The move to revive the PA stems from the conviction that the Sri Lanka Freedom Party (SLFP), which is Rajapaksa’s party, will not put him up as its Prime Ministerial candidate in the coming parliamentary elections. This is because there is no love lost between Maithripala Sirisena, the current chairman of the SLFP, and Rajapaksa, who Sirisena had defeated in the January 8 Presidential election.
A conglomerate of the SLFP and left parties, the PA was put together in 1994 to take on the then entrenched United National Party (UNP). Though its place was taken by the United Peoples’ Freedom Alliance (UPFA) in 2004-2005, the PA continued to officially exist with the “chair” as its election symbol. Its General Secretary (former Prime Minister D.M.Jayaratne) and some of its constituents are now with the Rajapaksa faction.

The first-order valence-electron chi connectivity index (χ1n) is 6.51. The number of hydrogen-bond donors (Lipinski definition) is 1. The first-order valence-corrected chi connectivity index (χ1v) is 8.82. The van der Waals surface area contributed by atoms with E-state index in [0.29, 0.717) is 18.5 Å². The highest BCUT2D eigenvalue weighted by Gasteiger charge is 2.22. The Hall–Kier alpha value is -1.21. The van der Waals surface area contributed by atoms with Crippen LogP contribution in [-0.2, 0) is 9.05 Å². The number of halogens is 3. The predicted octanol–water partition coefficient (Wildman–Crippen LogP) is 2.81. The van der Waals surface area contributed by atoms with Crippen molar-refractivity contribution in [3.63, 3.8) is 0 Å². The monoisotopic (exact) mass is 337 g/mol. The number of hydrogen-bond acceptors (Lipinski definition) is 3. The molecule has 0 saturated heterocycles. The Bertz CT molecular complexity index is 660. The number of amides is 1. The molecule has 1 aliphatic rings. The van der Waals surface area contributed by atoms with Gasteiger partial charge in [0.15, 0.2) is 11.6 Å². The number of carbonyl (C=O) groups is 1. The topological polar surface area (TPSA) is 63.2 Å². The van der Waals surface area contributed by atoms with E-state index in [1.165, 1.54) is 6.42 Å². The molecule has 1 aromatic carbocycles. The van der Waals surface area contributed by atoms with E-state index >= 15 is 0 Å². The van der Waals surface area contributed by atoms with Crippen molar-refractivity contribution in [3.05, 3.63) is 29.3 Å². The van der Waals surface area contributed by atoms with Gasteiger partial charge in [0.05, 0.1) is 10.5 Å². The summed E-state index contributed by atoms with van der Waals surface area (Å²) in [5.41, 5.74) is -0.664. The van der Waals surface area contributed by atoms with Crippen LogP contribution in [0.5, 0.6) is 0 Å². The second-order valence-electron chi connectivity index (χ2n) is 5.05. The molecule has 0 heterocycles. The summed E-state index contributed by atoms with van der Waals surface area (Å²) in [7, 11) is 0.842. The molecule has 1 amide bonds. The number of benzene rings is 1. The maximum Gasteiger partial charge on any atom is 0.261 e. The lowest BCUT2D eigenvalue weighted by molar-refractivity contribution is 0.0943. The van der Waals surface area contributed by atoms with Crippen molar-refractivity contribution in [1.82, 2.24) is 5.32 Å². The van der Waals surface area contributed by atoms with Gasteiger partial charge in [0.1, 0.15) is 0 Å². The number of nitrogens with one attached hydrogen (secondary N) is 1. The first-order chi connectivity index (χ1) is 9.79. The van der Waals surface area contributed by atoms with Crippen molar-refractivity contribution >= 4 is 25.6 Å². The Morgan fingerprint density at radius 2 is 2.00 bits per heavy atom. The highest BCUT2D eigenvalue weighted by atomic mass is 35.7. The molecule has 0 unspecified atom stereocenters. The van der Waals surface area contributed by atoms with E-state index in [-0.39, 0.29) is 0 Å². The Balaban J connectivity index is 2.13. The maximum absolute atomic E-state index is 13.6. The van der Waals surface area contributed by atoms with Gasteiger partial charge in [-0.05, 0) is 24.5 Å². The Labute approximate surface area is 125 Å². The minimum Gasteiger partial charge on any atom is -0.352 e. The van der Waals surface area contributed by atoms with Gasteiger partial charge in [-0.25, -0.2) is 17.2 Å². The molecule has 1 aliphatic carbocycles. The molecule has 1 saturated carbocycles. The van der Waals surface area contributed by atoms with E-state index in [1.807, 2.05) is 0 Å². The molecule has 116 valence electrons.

It is clear that the SLFP is going to split on the Rajapaksa issue. Stung by the belligerence of the Rajapaksa faction, Sirisena told party MPs that those who do not want him to carry out his Presidential election pledges will not be given tickets in the coming parliamentary elections.
Top leaders of the SLFP want Sirisena to disengage himself from the UNP. They have also said that they will not support the 19 th. Constitutional Amendment Bill (meant to depoliticize Lanka’s administration), unless Sirisena simultaneously brings a bill for electoral reforms. Voting on the 19 th Amendment is fixed for April 21.
But Sirisena has made it clear that he cannot ditch the UNP, as he had won the Presidential election with UNP’s support. He also feels that electoral reforms cannot be carried out in a hurry. He has threatened to dissolve parliament if the 19 th. Amendment is not passed on April 21.
Sirisena is hopeful of getting a parliament that will back his agenda, despite the fact that his government’s lackluster performance thus far, is boosting Rajapaksa’s prospects.(New Indian Express)